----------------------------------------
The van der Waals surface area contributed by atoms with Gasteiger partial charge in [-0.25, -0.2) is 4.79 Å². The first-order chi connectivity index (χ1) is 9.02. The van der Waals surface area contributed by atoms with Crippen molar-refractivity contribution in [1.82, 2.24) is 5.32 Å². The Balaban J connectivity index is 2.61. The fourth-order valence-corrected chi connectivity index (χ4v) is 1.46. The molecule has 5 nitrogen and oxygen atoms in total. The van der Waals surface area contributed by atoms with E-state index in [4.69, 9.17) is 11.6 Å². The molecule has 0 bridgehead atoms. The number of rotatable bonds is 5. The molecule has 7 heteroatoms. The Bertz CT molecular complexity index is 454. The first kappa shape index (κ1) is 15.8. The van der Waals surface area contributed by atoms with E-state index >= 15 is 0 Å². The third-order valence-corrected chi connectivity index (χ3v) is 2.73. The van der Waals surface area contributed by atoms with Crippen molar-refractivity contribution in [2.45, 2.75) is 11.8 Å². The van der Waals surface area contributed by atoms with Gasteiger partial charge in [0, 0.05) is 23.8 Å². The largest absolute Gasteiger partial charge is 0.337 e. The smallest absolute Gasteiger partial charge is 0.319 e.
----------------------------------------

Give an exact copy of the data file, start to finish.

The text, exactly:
The van der Waals surface area contributed by atoms with Gasteiger partial charge in [-0.25, -0.2) is 4.79 Å². The first-order chi connectivity index (χ1) is 9.02. The van der Waals surface area contributed by atoms with Crippen molar-refractivity contribution in [1.82, 2.24) is 5.32 Å². The Balaban J connectivity index is 2.61. The fourth-order valence-corrected chi connectivity index (χ4v) is 1.46. The molecule has 5 nitrogen and oxygen atoms in total. The van der Waals surface area contributed by atoms with E-state index in [4.69, 9.17) is 11.6 Å². The molecule has 0 bridgehead atoms. The number of rotatable bonds is 5. The molecule has 7 heteroatoms. The Bertz CT molecular complexity index is 454. The first kappa shape index (κ1) is 15.8. The van der Waals surface area contributed by atoms with E-state index >= 15 is 0 Å². The third-order valence-corrected chi connectivity index (χ3v) is 2.73. The van der Waals surface area contributed by atoms with Crippen molar-refractivity contribution in [2.45, 2.75) is 11.8 Å². The van der Waals surface area contributed by atoms with Gasteiger partial charge in [0, 0.05) is 23.8 Å². The largest absolute Gasteiger partial charge is 0.337 e. The smallest absolute Gasteiger partial charge is 0.319 e.